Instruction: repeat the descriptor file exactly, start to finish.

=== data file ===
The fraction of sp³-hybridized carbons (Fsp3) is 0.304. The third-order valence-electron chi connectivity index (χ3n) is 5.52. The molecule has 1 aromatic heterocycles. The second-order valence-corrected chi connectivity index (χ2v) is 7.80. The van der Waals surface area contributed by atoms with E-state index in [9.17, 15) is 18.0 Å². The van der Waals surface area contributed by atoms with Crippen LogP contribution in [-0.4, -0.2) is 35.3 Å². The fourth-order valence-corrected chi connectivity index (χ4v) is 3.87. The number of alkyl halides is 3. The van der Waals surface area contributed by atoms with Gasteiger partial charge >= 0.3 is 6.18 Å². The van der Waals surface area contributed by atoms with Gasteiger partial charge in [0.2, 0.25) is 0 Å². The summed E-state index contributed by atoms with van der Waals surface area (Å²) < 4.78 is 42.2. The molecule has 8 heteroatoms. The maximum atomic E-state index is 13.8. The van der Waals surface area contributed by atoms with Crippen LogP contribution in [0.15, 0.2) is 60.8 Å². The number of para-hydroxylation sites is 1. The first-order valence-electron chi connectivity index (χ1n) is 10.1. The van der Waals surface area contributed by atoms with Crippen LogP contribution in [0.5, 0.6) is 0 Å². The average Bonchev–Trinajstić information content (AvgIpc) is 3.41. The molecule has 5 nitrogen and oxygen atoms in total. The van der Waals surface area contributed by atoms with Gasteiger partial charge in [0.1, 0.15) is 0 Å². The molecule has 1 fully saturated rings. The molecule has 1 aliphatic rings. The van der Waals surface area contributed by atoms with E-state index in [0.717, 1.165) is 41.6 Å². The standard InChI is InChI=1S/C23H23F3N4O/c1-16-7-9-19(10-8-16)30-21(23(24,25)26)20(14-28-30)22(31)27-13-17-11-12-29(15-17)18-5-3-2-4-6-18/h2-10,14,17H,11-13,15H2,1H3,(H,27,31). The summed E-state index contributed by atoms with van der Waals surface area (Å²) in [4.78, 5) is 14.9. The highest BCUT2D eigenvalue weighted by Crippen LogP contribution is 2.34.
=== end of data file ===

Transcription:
The fraction of sp³-hybridized carbons (Fsp3) is 0.304. The third-order valence-electron chi connectivity index (χ3n) is 5.52. The molecule has 1 aromatic heterocycles. The second-order valence-corrected chi connectivity index (χ2v) is 7.80. The van der Waals surface area contributed by atoms with E-state index in [9.17, 15) is 18.0 Å². The van der Waals surface area contributed by atoms with Crippen LogP contribution in [-0.4, -0.2) is 35.3 Å². The fourth-order valence-corrected chi connectivity index (χ4v) is 3.87. The number of alkyl halides is 3. The van der Waals surface area contributed by atoms with Gasteiger partial charge >= 0.3 is 6.18 Å². The van der Waals surface area contributed by atoms with Gasteiger partial charge in [0.2, 0.25) is 0 Å². The summed E-state index contributed by atoms with van der Waals surface area (Å²) < 4.78 is 42.2. The molecule has 8 heteroatoms. The maximum atomic E-state index is 13.8. The van der Waals surface area contributed by atoms with Crippen LogP contribution in [0.15, 0.2) is 60.8 Å². The number of para-hydroxylation sites is 1. The first-order valence-electron chi connectivity index (χ1n) is 10.1. The van der Waals surface area contributed by atoms with Crippen LogP contribution in [0.5, 0.6) is 0 Å². The average Bonchev–Trinajstić information content (AvgIpc) is 3.41. The molecule has 5 nitrogen and oxygen atoms in total. The van der Waals surface area contributed by atoms with Gasteiger partial charge in [0.1, 0.15) is 0 Å². The molecule has 1 fully saturated rings. The molecule has 1 aliphatic rings. The van der Waals surface area contributed by atoms with E-state index in [0.717, 1.165) is 41.6 Å². The standard InChI is InChI=1S/C23H23F3N4O/c1-16-7-9-19(10-8-16)30-21(23(24,25)26)20(14-28-30)22(31)27-13-17-11-12-29(15-17)18-5-3-2-4-6-18/h2-10,14,17H,11-13,15H2,1H3,(H,27,31). The summed E-state index contributed by atoms with van der Waals surface area (Å²) in [4.78, 5) is 14.9. The highest BCUT2D eigenvalue weighted by Crippen LogP contribution is 2.34.